The power in being an 'unusual' leader

You don't have to be a table tennis-playing, dress code-subverting maverick to win hearts and minds... But it might help.

by John Dore

Not long out of university, I started my first ‘proper’ job at an accountancy firm, Arthur Andersen, just off the Aldwych in London.

Before joining I had a year working with a training organisation called The Industrial Society, whose goal was to better equip young managers with confidence and ambition. I sauntered that morning into the smart Andersen offices in my scuffed brown brogues and knew within minutes that this was a different world altogether.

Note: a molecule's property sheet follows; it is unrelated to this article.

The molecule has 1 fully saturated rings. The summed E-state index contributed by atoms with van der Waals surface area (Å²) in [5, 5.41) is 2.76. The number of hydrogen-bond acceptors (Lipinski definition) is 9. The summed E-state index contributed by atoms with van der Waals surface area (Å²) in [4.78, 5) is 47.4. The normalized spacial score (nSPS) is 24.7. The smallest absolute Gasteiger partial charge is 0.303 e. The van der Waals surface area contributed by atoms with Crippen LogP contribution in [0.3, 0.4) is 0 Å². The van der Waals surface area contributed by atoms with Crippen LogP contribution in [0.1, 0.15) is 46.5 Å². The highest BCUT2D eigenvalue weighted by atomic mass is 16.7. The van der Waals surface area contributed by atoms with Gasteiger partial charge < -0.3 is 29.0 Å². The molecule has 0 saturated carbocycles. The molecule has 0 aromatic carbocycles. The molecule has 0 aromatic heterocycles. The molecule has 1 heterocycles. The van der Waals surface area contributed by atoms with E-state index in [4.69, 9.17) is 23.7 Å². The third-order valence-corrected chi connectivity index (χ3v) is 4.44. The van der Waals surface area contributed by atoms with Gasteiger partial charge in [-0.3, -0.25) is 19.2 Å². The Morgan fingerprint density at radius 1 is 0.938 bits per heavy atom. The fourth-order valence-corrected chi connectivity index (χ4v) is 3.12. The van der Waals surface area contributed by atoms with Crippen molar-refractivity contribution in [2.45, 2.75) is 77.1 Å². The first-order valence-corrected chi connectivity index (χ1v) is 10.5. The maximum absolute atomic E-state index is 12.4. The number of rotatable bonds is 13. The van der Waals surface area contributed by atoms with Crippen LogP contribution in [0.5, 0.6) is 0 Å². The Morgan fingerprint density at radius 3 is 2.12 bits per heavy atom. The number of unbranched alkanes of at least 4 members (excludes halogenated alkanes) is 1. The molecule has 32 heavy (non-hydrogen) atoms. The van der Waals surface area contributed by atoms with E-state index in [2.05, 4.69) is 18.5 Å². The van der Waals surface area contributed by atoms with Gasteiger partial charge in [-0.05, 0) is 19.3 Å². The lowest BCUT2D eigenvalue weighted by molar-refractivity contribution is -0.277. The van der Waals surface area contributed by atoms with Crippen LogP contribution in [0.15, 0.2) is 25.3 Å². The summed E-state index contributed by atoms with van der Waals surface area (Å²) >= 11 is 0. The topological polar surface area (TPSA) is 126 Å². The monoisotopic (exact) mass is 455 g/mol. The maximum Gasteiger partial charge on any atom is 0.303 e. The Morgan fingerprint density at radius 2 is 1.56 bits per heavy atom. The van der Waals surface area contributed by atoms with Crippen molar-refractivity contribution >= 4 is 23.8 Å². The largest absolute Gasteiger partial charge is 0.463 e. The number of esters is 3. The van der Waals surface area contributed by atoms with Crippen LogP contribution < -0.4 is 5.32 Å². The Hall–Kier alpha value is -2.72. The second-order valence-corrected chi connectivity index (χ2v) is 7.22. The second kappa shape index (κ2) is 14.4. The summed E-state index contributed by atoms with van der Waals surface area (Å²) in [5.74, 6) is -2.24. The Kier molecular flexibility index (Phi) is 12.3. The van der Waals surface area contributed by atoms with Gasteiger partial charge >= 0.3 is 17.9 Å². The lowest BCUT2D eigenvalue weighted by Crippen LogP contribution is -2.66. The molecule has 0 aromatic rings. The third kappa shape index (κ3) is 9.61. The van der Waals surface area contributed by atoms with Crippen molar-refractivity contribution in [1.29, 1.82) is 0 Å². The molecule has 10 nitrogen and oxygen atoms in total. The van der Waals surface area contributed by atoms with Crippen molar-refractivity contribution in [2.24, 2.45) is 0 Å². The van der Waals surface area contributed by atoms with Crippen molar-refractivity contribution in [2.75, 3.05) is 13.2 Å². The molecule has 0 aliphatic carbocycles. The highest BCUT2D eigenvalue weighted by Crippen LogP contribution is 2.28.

Much of my first salary payment was spent on some shiny black footwear, but that stone-cold moment of revelation still rings true. It is enormously difficult to deviate from the corporate norm. Being unusual is hard and ‘not fitting in’ is not easy.

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